With data privacy laws becoming a focus for many global and U.S. state governments in 2019, this year will prove to be challenging for companies as they attempt to comply with the many regulations pertaining to the personal data of customers.
The South Korean government is set to implement mandatory KYC verification for cryptocurrency exchanges in March, but the new requirements may be in violation of existing privacy laws.
The main issues surrounding data management and consumer privacy will only accelerate as we move forward into the final months of the year. Here are three major trends and events to look out for.
A change to California's state privacy law is the first regulation to directly take on dark patterns, threatening civil penalties brought under the state's existing unfair competition laws.
Some of the biggest names in Big Tech may be considering pulling out of Hong Kong. The reason is a recently-implemented "doxxing" privacy law developed in the wake of the 2019 pro-democracy protests.
Facebook, Google and Netflix are facing fines and actions for privacy violations, with Facebook assessed the second-largest amount in the country's history for its treatment of facial recognition templates.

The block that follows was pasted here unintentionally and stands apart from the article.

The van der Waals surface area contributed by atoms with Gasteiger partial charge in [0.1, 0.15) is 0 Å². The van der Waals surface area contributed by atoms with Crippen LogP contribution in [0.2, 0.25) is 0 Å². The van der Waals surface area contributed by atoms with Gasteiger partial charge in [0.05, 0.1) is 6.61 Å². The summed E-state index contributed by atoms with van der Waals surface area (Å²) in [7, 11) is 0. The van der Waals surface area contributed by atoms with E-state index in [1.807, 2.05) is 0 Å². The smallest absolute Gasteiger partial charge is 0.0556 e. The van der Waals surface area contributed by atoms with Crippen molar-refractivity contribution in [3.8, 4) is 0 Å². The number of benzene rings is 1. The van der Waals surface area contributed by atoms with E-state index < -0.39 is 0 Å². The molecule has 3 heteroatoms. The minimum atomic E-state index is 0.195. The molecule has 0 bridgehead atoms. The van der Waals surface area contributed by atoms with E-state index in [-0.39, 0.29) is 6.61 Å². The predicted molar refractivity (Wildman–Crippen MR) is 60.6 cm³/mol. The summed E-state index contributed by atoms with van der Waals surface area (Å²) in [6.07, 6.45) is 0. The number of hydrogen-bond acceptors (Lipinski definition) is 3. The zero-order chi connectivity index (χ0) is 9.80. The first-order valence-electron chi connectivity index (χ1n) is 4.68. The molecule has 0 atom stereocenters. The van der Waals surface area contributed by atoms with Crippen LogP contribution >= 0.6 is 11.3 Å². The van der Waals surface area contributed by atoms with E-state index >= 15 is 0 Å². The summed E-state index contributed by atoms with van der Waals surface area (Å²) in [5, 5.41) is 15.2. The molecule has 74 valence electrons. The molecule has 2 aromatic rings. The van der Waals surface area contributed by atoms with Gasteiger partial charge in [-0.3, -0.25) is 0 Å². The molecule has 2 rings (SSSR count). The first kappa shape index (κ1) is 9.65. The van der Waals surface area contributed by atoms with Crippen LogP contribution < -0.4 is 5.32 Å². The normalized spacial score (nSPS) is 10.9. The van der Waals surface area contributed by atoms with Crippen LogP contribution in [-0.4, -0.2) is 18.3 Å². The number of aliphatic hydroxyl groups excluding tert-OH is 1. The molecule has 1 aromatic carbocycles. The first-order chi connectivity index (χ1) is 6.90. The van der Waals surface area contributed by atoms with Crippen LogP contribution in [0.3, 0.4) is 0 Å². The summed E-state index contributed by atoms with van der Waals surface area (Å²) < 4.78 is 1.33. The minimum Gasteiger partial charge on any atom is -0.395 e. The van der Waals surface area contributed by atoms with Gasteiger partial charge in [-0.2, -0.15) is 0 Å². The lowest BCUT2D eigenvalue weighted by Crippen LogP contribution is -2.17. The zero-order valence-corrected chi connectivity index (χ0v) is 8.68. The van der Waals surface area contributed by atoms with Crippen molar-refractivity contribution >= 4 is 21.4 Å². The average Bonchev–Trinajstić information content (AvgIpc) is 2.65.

Many businesses are still struggling to understand and comply with data protection laws and regulations. Study finds that 62.4% of companies are still not ‘completely compliant’ with data regulations which means vulnerable consumers.
Anyone operating a business that violates the privacy rights of people in Quebec or fails to meet Quebec's stringent new requirements for protecting personal information may face administrative monetary penalties, fines, binding orders, and civil action.
The advertising industry would like to see Australia’s privacy law kept loose enough to allow "legitimate" data collection, a "tech neutral" posture and rules that are no stronger than the ones at play in the EU and UK.
As the bonds and the economic cooperation go deeper and deeper, there are many avenues and initiatives for cooperation and discussion. EU-US privacy alignment in the immediate future is not only possible but de facto inevitable.